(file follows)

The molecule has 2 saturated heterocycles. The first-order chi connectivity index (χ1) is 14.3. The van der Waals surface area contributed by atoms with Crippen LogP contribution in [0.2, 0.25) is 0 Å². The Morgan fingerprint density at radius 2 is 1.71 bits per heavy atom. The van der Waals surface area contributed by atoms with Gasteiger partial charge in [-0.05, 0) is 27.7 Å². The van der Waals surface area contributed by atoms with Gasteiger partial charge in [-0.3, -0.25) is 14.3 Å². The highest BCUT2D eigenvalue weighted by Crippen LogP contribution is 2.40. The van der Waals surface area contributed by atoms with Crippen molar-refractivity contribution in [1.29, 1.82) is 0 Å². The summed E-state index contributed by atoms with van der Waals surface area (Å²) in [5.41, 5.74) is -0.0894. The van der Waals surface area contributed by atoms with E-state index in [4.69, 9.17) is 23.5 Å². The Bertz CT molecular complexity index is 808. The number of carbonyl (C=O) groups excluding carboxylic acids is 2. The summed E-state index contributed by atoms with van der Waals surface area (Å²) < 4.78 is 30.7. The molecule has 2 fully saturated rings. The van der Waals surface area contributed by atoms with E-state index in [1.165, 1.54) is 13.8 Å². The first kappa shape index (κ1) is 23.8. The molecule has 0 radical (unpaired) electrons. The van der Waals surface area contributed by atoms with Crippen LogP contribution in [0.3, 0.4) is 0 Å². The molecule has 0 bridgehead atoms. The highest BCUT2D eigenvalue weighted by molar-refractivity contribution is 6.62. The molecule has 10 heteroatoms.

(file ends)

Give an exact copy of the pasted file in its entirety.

The molecule has 2 saturated heterocycles. The first-order chi connectivity index (χ1) is 14.3. The van der Waals surface area contributed by atoms with Crippen LogP contribution in [0.2, 0.25) is 0 Å². The Morgan fingerprint density at radius 2 is 1.71 bits per heavy atom. The van der Waals surface area contributed by atoms with Gasteiger partial charge in [-0.05, 0) is 27.7 Å². The van der Waals surface area contributed by atoms with Gasteiger partial charge in [-0.3, -0.25) is 14.3 Å². The highest BCUT2D eigenvalue weighted by Crippen LogP contribution is 2.40. The van der Waals surface area contributed by atoms with Crippen molar-refractivity contribution in [1.29, 1.82) is 0 Å². The summed E-state index contributed by atoms with van der Waals surface area (Å²) in [5.41, 5.74) is -0.0894. The van der Waals surface area contributed by atoms with E-state index in [4.69, 9.17) is 23.5 Å². The Bertz CT molecular complexity index is 808. The number of carbonyl (C=O) groups excluding carboxylic acids is 2. The summed E-state index contributed by atoms with van der Waals surface area (Å²) < 4.78 is 30.7. The molecule has 2 fully saturated rings. The van der Waals surface area contributed by atoms with E-state index in [1.165, 1.54) is 13.8 Å². The first kappa shape index (κ1) is 23.8. The molecule has 0 radical (unpaired) electrons. The van der Waals surface area contributed by atoms with Crippen LogP contribution in [0.3, 0.4) is 0 Å². The molecule has 0 bridgehead atoms. The highest BCUT2D eigenvalue weighted by molar-refractivity contribution is 6.62. The molecule has 10 heteroatoms.